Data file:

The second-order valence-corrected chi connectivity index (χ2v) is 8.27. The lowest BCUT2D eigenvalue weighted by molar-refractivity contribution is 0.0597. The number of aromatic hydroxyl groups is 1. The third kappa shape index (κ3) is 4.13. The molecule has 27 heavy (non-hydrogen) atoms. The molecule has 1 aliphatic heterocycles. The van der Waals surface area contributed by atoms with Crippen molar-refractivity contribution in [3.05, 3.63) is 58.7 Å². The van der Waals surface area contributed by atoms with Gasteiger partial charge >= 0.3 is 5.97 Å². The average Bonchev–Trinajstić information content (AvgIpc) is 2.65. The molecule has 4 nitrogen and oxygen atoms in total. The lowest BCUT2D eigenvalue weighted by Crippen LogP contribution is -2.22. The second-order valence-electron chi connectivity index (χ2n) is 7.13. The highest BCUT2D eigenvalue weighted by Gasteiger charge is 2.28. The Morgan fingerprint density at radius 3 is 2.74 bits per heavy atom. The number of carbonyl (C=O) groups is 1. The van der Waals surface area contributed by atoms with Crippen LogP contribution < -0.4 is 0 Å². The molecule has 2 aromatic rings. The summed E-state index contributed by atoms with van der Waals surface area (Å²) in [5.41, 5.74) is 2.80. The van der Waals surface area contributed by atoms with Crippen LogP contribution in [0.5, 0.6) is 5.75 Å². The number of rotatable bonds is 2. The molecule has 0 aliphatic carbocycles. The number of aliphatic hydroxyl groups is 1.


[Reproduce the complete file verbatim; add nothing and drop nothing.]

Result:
The second-order valence-corrected chi connectivity index (χ2v) is 8.27. The lowest BCUT2D eigenvalue weighted by molar-refractivity contribution is 0.0597. The number of aromatic hydroxyl groups is 1. The third kappa shape index (κ3) is 4.13. The molecule has 27 heavy (non-hydrogen) atoms. The molecule has 1 aliphatic heterocycles. The van der Waals surface area contributed by atoms with Crippen molar-refractivity contribution in [3.05, 3.63) is 58.7 Å². The van der Waals surface area contributed by atoms with Gasteiger partial charge >= 0.3 is 5.97 Å². The average Bonchev–Trinajstić information content (AvgIpc) is 2.65. The molecule has 4 nitrogen and oxygen atoms in total. The lowest BCUT2D eigenvalue weighted by Crippen LogP contribution is -2.22. The second-order valence-electron chi connectivity index (χ2n) is 7.13. The highest BCUT2D eigenvalue weighted by Gasteiger charge is 2.28. The Morgan fingerprint density at radius 3 is 2.74 bits per heavy atom. The number of carbonyl (C=O) groups is 1. The van der Waals surface area contributed by atoms with Crippen LogP contribution < -0.4 is 0 Å². The molecule has 2 aromatic rings. The summed E-state index contributed by atoms with van der Waals surface area (Å²) in [5.41, 5.74) is 2.80. The van der Waals surface area contributed by atoms with Crippen LogP contribution in [0.5, 0.6) is 5.75 Å². The number of rotatable bonds is 2. The molecule has 0 aliphatic carbocycles. The number of aliphatic hydroxyl groups is 1.